Sweet Home Chicago: Publisher Profiles

Publisher Profile: Ivan R. Dee

Chicago-based publisher Ivan R. Dee has been around for more than 20 years as a publisher of serious nonfiction for general readers. Its focus is in history, politics, biography, literature, philosophy, theater, and … baseball. This local publisher boasts such authors as Albert Camus, Anton Chekhov, Aldous Huxley, Henrik Ibsen, Ogden Nash, and Carl Sandburg, among many other notables.

Ivan R. Dee is home to two imprints: New Amsterdam Books, which focuses on art, art history, fiction in translation, and theater; and J. S. Sanders & Company, which publishes in Southern culture, history, and literature.

You can learn more about this venerable Chicago house at http://www.ivanrdee.com/

1. Tell us about your publishing house. What are its origins?

We were founded in 1989 by Ivan Dee, formerly editor-in-chief at Quadrangle Books, which published in Chicago in the 1960s and early 1970s before it was bought by the New York Times and moved to New York.

2. What are some of your best-selling titles?

To Sleep with the Angels; Nietzsche in 90 Minutes; Eyewitness Auschwitz; A Doll’s House; The Hedgehog and the Fox; Our Culture, What’s Left of It.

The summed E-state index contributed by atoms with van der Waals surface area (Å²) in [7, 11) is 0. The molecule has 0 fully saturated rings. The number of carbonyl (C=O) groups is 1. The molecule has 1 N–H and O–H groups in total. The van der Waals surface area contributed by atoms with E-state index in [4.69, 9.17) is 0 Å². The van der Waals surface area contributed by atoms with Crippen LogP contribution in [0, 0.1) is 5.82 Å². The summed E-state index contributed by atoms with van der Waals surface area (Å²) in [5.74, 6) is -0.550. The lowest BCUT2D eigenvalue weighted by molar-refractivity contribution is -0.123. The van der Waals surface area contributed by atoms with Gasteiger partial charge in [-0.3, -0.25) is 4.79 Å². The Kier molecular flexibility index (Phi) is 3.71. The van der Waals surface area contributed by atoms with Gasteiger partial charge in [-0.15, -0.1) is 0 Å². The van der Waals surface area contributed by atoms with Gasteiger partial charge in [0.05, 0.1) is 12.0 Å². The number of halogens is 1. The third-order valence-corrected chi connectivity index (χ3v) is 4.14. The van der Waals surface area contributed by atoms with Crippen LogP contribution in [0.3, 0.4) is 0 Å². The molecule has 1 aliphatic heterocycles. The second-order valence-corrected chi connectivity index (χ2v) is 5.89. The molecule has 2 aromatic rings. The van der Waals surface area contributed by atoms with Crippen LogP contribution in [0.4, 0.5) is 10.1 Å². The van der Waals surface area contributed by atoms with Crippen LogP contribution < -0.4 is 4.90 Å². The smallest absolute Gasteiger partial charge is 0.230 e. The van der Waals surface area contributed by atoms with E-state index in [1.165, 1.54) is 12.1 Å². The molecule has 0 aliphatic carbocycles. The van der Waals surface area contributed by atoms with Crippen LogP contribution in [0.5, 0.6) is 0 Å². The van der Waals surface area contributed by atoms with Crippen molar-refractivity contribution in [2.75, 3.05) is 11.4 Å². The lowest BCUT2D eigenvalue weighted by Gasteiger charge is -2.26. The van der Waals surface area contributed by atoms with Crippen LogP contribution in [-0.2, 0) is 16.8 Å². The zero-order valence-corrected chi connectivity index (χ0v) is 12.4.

3. How many books do you publish annually? How many books per imprint? Is there a magic number?

Approx. 35 titles annually. No magic number.

4. How has digital media affected your publishing program?

Print review space has evaporated, forcing us to pay much greater attention to online publicity. But digital printing enables us to keep all books in print.

5. How as publishing changed over the past five years? What changes do you foresee in the next five years?

Too big a question to answer here. Briefly, the disappearance of substantial review media (important for our kinds of books) and the continuing demise of independent booksellers. E-books are a concern, but it’s too early to tell if they’ll be successful.

6. How would you characterize Chicago’s publishing world?

Small.

7. What is unique about operating out of Chicago (as opposed to New York or other publishing hubs)?

You don’t get caught up in fashion. In every other respect you can publish just as well as in New York.

Publisher Profile: Lake Claremont Press

Chicago-based Lake Claremont Press is all about this great city of ours, focusing its publishing offerings on books that “foster and reveal Chicago’s special identity by sharing what’s distinctive about our city’s history, culture, geography, built environment, spirit, people, and lore.”

Founder Sharon Wodehouse shared some insight into the history and goings-on at Lake Claremont. You can learn more about this uniquely Chicago house at https://www.lakeclaremont.com/index.php

1. Tell us about your publishing house. What are its origins?